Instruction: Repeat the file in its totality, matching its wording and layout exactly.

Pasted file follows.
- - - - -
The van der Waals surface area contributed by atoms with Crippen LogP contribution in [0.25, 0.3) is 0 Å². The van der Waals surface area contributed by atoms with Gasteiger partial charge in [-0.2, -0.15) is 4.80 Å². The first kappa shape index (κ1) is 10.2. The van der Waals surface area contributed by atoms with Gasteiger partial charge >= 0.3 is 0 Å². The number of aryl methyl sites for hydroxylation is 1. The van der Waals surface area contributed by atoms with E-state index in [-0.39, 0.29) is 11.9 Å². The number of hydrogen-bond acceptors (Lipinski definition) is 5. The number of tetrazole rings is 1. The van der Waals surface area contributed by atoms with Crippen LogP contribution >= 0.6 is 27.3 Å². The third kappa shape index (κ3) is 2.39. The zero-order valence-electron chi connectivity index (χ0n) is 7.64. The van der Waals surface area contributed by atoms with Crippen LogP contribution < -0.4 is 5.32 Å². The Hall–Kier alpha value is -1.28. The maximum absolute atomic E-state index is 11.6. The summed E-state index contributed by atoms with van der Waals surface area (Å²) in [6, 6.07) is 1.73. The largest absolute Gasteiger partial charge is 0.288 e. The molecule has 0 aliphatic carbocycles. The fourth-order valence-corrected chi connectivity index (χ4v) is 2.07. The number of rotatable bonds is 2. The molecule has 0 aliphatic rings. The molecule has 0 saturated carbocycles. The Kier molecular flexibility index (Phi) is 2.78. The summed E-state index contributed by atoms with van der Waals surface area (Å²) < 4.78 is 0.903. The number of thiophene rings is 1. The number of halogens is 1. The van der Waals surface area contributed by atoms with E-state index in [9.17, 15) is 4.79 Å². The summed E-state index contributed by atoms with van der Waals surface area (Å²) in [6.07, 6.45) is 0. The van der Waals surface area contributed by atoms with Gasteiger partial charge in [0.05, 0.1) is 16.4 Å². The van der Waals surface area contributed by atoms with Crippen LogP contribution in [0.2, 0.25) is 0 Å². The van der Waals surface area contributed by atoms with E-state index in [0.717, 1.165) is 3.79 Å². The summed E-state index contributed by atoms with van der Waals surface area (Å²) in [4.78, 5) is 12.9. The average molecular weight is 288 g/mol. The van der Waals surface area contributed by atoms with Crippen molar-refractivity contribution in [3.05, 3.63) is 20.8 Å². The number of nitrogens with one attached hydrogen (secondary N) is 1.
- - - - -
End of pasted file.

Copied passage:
The van der Waals surface area contributed by atoms with Crippen LogP contribution in [0.25, 0.3) is 0 Å². The van der Waals surface area contributed by atoms with Gasteiger partial charge in [-0.2, -0.15) is 4.80 Å². The first kappa shape index (κ1) is 10.2. The van der Waals surface area contributed by atoms with Gasteiger partial charge >= 0.3 is 0 Å². The number of aryl methyl sites for hydroxylation is 1. The van der Waals surface area contributed by atoms with E-state index in [-0.39, 0.29) is 11.9 Å². The number of hydrogen-bond acceptors (Lipinski definition) is 5. The number of tetrazole rings is 1. The van der Waals surface area contributed by atoms with Crippen LogP contribution >= 0.6 is 27.3 Å². The third kappa shape index (κ3) is 2.39. The zero-order valence-electron chi connectivity index (χ0n) is 7.64. The van der Waals surface area contributed by atoms with Crippen LogP contribution < -0.4 is 5.32 Å². The Hall–Kier alpha value is -1.28. The maximum absolute atomic E-state index is 11.6. The summed E-state index contributed by atoms with van der Waals surface area (Å²) in [6, 6.07) is 1.73. The largest absolute Gasteiger partial charge is 0.288 e. The molecule has 0 aliphatic carbocycles. The fourth-order valence-corrected chi connectivity index (χ4v) is 2.07. The number of rotatable bonds is 2. The molecule has 0 aliphatic rings. The molecule has 0 saturated carbocycles. The Kier molecular flexibility index (Phi) is 2.78. The summed E-state index contributed by atoms with van der Waals surface area (Å²) < 4.78 is 0.903. The number of thiophene rings is 1. The number of halogens is 1. The van der Waals surface area contributed by atoms with E-state index in [9.17, 15) is 4.79 Å². The summed E-state index contributed by atoms with van der Waals surface area (Å²) in [6.07, 6.45) is 0. The van der Waals surface area contributed by atoms with Gasteiger partial charge in [0.05, 0.1) is 16.4 Å². The van der Waals surface area contributed by atoms with Crippen LogP contribution in [0.2, 0.25) is 0 Å². The van der Waals surface area contributed by atoms with E-state index in [0.717, 1.165) is 3.79 Å². The summed E-state index contributed by atoms with van der Waals surface area (Å²) in [4.78, 5) is 12.9. The average molecular weight is 288 g/mol. The van der Waals surface area contributed by atoms with Crippen molar-refractivity contribution in [3.05, 3.63) is 20.8 Å². The number of nitrogens with one attached hydrogen (secondary N) is 1.